The officer's sole basis for refusing to take Joel to a reasonably close facility of Joel's own choosing is that he was unfamiliar with the area in which the hospital is located and, therefore, the request caused him safety concerns. His safety concerns are not supported by any specific evidence. There is nothing suggesting that the officer could not have readily found out the location of the requested hospital and gotten there without getting lost or having an accident. An officer's unfamiliarity with the area is not, in and of itself, sufficient grounds to deny an accused's request for an independent test by personnel of his own choosing. As this Court stated in State v. Hughes, 7
the "of his own choosing" language in OCGA 40-6-392
(a) (3) is not superfluous, and the fact that the accused was given an additional test at a facility other than the one he selected does not demonstrate the state's compliance with the statute.
By asking for the independent test, Joel invoked his right to have such a test done; this gave rise to the officer's corresponding duty to make reasonable efforts to accommodate, that request. 8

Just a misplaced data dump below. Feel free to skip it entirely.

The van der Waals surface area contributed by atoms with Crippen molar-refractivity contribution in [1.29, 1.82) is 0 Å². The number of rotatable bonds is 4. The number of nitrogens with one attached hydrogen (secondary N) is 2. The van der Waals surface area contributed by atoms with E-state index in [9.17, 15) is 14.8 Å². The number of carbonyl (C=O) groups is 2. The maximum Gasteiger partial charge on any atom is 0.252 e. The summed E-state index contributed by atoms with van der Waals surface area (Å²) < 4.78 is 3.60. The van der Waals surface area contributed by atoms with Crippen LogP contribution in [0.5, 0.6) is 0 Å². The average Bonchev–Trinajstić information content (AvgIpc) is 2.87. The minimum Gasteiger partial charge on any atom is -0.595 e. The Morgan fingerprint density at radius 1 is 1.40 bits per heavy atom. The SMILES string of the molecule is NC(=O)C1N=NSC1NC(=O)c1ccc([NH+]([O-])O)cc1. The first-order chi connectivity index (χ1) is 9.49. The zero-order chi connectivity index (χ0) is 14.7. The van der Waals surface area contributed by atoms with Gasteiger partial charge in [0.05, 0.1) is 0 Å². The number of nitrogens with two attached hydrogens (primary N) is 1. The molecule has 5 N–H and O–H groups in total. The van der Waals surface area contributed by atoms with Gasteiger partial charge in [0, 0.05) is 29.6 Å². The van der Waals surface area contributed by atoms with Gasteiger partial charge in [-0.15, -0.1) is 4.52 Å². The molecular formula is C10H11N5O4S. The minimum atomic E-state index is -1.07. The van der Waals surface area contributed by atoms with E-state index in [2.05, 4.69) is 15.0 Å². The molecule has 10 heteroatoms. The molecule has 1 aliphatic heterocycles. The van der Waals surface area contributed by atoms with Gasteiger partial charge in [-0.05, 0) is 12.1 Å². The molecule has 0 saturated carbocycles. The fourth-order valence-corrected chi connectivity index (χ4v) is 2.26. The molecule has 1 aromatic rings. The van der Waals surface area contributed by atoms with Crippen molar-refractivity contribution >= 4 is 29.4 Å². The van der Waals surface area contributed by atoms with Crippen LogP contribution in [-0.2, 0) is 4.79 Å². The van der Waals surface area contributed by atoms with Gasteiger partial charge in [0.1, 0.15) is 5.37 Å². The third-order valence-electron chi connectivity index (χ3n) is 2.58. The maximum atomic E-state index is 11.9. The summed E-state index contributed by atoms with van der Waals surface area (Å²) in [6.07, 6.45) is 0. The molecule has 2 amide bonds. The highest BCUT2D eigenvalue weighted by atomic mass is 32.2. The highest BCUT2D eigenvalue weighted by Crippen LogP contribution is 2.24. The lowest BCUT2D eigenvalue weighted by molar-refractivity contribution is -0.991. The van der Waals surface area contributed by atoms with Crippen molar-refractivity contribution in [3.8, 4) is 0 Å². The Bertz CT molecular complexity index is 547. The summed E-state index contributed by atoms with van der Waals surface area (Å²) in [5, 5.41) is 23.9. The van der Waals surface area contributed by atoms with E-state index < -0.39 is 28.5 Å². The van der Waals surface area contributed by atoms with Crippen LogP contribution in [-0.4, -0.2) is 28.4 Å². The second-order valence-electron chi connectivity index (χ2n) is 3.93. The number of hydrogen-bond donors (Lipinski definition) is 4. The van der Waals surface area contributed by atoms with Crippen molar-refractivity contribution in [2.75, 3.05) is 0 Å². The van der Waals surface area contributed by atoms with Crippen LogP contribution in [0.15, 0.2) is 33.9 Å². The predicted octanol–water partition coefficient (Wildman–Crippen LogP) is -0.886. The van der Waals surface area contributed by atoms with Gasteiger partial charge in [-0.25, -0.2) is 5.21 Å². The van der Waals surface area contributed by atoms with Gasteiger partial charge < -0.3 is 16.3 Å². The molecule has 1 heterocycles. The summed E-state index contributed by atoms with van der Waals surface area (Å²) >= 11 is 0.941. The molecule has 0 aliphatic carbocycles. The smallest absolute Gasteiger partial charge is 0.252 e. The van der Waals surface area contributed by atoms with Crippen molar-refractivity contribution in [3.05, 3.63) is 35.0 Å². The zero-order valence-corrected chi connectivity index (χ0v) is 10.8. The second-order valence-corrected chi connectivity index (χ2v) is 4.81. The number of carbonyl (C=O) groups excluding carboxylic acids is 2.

That duty continued until it was determined that, despite reasonable effort, such a test could not be obtained. 9
The state has the burden of showing it complied with the requirements of OCGA 40-6-392
(a) (3). 10
It has failed to meet this burden. The trial court erred in ruling that the officer's failure to obtain the requested test was justified and in denying Joel's motion to exclude the results of the state-administered chemical test.
Leslie C. Abernathy, Solicitor, Laura A. Janssen, Assistant Solicitor, for appellee.